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Extreme Drought And Its Challenges To The US's Clean Water Supply

by Jenny Hoffner

This summer we have seen and felt the impacts of one of the worst droughts in the last 50 years. As of late June, over 55% of the country was experiencing moderate to extreme drought. The map to the right illustrates the drought's far-reaching impacts; and while the most extreme effects are being felt in middle of the country, regions typically associated with "wet weather" like the Great Lakes, Southeast and Northeast regions are also feeling the heat. While a drought of this magnitude is not entirely predictable, its consequences are. Farmers across the country are losing crops, businesses are losing revenue, communities are scrambling to address dwindling drinking water sources and neighbors battle over access to scarce supplies.

The drought looks different across the country:
The Great Lakes region has experienced unusually high temperatures and drought conditions this summer. Traditionally a wet weather region, the Great Lakes, our largest source of freshwater, and related rivers and streams have seen increased water temperatures and lowered water levels which has had negative effects on both humans and fish. Warm water temperatures are breeding grounds for algal blooms, which are a human public health risk and can be detrimental for cold-water fish.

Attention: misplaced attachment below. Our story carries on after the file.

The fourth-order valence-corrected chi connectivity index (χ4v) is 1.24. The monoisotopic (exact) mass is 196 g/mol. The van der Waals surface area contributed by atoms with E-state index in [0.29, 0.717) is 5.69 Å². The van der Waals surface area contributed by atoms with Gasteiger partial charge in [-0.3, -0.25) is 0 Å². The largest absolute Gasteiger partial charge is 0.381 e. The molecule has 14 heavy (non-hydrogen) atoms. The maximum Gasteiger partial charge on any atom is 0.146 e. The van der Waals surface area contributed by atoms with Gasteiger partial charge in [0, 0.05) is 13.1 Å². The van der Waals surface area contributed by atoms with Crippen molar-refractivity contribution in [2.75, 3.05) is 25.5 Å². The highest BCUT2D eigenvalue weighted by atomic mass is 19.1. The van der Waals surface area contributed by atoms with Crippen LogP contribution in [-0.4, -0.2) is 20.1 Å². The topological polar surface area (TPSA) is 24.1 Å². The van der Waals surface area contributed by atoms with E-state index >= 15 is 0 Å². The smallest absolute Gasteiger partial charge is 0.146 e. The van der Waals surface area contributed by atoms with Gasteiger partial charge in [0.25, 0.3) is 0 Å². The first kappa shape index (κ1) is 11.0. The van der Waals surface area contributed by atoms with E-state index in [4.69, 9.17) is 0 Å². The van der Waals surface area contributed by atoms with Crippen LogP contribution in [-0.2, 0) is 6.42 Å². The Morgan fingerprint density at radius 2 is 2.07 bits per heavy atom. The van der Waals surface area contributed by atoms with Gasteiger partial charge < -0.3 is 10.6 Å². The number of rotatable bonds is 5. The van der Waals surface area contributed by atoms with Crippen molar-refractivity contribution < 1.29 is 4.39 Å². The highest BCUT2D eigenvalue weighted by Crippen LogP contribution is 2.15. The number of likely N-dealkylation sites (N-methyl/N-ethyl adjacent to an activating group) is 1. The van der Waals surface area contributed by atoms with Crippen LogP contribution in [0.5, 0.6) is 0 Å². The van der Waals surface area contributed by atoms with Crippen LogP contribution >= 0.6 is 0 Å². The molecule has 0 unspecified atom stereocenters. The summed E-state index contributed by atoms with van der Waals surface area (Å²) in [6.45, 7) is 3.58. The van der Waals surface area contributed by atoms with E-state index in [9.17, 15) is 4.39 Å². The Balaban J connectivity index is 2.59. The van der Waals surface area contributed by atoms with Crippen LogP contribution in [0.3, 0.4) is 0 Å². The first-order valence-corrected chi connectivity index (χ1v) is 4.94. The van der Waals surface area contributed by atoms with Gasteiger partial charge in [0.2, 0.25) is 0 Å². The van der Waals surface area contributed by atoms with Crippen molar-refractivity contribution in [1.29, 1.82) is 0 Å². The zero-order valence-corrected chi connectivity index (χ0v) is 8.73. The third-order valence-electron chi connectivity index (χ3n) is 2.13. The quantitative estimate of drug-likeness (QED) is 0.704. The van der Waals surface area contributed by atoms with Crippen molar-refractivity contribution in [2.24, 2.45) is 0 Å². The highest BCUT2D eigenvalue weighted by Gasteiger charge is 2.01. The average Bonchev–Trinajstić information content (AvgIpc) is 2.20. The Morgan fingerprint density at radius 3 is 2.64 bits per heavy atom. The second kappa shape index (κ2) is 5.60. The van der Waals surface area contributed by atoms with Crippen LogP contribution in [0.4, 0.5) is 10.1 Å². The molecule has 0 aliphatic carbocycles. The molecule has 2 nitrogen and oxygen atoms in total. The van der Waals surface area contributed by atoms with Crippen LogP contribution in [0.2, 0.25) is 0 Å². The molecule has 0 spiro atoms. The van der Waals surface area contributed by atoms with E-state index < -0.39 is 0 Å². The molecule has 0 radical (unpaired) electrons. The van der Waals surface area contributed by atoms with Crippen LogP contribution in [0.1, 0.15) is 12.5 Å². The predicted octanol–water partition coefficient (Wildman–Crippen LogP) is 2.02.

The Rocky Mountain West has also experienced a catastrophic drought. After record-breaking fires blazed across the region this spring, they are now experiencing a serious water supply shortage. The two main reservoirs along the Colorado River – Lake Powell and Mead – are only at 64 percent of their capacity and the prospect of continued drought threatens the area even more.

In the Corn Belt region, farmers have been hit hard as many watch their crops struggle due to lack of water. Both the Washington Post and New York Times highlighted the impacts of the Corn Belt drought including significantly lower yields which are predicted to push up crop prices, and has the potential to increase food prices as well.

In the Southeast's contested Apalachicola-Chattahoochee-Flint basin, the state of Georgia put a moratorium on agricultural withdrawal permits in the lower Flint and Chattahoochee basins due to prolonged drought conditions and extremely low river flows. 

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